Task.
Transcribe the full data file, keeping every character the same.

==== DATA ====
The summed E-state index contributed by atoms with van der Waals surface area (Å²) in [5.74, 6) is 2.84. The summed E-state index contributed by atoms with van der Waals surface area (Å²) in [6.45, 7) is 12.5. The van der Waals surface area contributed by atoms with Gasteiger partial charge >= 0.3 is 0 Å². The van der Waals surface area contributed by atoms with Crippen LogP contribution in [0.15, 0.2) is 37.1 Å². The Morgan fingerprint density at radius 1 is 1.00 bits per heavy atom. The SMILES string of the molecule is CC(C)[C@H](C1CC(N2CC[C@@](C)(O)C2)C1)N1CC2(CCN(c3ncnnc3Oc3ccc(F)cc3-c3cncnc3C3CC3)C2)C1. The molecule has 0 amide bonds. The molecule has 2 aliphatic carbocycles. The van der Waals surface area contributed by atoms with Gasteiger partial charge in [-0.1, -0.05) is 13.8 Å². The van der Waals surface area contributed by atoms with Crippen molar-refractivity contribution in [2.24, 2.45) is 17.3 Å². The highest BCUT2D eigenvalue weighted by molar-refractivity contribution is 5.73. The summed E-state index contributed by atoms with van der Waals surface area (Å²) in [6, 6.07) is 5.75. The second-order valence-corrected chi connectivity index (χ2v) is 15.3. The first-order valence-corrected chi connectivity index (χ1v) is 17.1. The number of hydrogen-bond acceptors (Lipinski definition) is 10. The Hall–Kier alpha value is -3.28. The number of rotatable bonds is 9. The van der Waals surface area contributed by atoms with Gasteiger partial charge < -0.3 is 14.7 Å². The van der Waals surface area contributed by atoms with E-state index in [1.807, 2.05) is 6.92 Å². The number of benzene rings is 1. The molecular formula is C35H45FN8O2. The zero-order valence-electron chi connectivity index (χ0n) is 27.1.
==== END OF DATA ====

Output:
The summed E-state index contributed by atoms with van der Waals surface area (Å²) in [5.74, 6) is 2.84. The summed E-state index contributed by atoms with van der Waals surface area (Å²) in [6.45, 7) is 12.5. The van der Waals surface area contributed by atoms with Gasteiger partial charge >= 0.3 is 0 Å². The van der Waals surface area contributed by atoms with Crippen LogP contribution in [0.15, 0.2) is 37.1 Å². The Morgan fingerprint density at radius 1 is 1.00 bits per heavy atom. The SMILES string of the molecule is CC(C)[C@H](C1CC(N2CC[C@@](C)(O)C2)C1)N1CC2(CCN(c3ncnnc3Oc3ccc(F)cc3-c3cncnc3C3CC3)C2)C1. The molecule has 0 amide bonds. The molecule has 2 aliphatic carbocycles. The van der Waals surface area contributed by atoms with Gasteiger partial charge in [-0.1, -0.05) is 13.8 Å². The van der Waals surface area contributed by atoms with Crippen molar-refractivity contribution in [2.24, 2.45) is 17.3 Å². The highest BCUT2D eigenvalue weighted by molar-refractivity contribution is 5.73. The summed E-state index contributed by atoms with van der Waals surface area (Å²) in [6, 6.07) is 5.75. The second-order valence-corrected chi connectivity index (χ2v) is 15.3. The first-order valence-corrected chi connectivity index (χ1v) is 17.1. The number of hydrogen-bond acceptors (Lipinski definition) is 10. The Hall–Kier alpha value is -3.28. The number of rotatable bonds is 9. The van der Waals surface area contributed by atoms with Gasteiger partial charge < -0.3 is 14.7 Å². The van der Waals surface area contributed by atoms with E-state index in [1.807, 2.05) is 6.92 Å². The number of benzene rings is 1. The molecular formula is C35H45FN8O2. The zero-order valence-electron chi connectivity index (χ0n) is 27.1.